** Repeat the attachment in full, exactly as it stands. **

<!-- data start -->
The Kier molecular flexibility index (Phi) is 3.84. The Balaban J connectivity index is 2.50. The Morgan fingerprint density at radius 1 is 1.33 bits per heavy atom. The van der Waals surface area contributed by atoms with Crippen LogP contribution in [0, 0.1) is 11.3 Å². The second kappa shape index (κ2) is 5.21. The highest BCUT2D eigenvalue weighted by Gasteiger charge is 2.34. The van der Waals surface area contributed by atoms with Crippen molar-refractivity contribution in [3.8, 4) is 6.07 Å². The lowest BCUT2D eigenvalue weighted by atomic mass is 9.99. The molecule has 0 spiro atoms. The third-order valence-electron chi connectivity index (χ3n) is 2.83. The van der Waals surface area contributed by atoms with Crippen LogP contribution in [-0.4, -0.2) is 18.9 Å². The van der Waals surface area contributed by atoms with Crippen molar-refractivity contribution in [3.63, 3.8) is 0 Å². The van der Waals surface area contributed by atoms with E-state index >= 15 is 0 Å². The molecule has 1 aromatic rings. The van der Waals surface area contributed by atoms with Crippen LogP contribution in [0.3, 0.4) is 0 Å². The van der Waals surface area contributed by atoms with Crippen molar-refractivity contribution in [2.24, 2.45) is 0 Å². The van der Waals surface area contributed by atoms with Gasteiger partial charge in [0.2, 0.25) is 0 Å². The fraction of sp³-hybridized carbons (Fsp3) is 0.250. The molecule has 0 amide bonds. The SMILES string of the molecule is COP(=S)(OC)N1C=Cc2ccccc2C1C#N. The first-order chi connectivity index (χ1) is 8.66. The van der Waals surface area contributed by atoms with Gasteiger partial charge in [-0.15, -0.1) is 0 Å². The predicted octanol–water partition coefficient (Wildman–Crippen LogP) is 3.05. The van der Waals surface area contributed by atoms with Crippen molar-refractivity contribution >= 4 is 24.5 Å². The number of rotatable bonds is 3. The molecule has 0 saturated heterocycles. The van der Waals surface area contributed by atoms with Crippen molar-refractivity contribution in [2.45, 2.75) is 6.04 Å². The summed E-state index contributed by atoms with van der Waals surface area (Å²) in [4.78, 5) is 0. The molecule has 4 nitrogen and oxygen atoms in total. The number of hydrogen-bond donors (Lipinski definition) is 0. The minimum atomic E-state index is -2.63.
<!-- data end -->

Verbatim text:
The Kier molecular flexibility index (Phi) is 3.84. The Balaban J connectivity index is 2.50. The Morgan fingerprint density at radius 1 is 1.33 bits per heavy atom. The van der Waals surface area contributed by atoms with Crippen LogP contribution in [0, 0.1) is 11.3 Å². The second kappa shape index (κ2) is 5.21. The highest BCUT2D eigenvalue weighted by Gasteiger charge is 2.34. The van der Waals surface area contributed by atoms with Crippen molar-refractivity contribution in [3.8, 4) is 6.07 Å². The lowest BCUT2D eigenvalue weighted by atomic mass is 9.99. The molecule has 0 spiro atoms. The third-order valence-electron chi connectivity index (χ3n) is 2.83. The van der Waals surface area contributed by atoms with Crippen LogP contribution in [-0.4, -0.2) is 18.9 Å². The van der Waals surface area contributed by atoms with Crippen molar-refractivity contribution in [3.63, 3.8) is 0 Å². The van der Waals surface area contributed by atoms with E-state index >= 15 is 0 Å². The molecule has 1 aromatic rings. The van der Waals surface area contributed by atoms with Crippen LogP contribution in [0.3, 0.4) is 0 Å². The van der Waals surface area contributed by atoms with Crippen molar-refractivity contribution in [2.24, 2.45) is 0 Å². The van der Waals surface area contributed by atoms with Gasteiger partial charge in [0.2, 0.25) is 0 Å². The fraction of sp³-hybridized carbons (Fsp3) is 0.250. The molecule has 0 amide bonds. The SMILES string of the molecule is COP(=S)(OC)N1C=Cc2ccccc2C1C#N. The first-order chi connectivity index (χ1) is 8.66. The van der Waals surface area contributed by atoms with Gasteiger partial charge in [-0.15, -0.1) is 0 Å². The predicted octanol–water partition coefficient (Wildman–Crippen LogP) is 3.05. The van der Waals surface area contributed by atoms with Crippen molar-refractivity contribution >= 4 is 24.5 Å². The number of rotatable bonds is 3. The molecule has 0 saturated heterocycles. The van der Waals surface area contributed by atoms with Crippen molar-refractivity contribution in [2.45, 2.75) is 6.04 Å². The summed E-state index contributed by atoms with van der Waals surface area (Å²) in [4.78, 5) is 0. The molecule has 4 nitrogen and oxygen atoms in total. The number of hydrogen-bond donors (Lipinski definition) is 0. The minimum atomic E-state index is -2.63.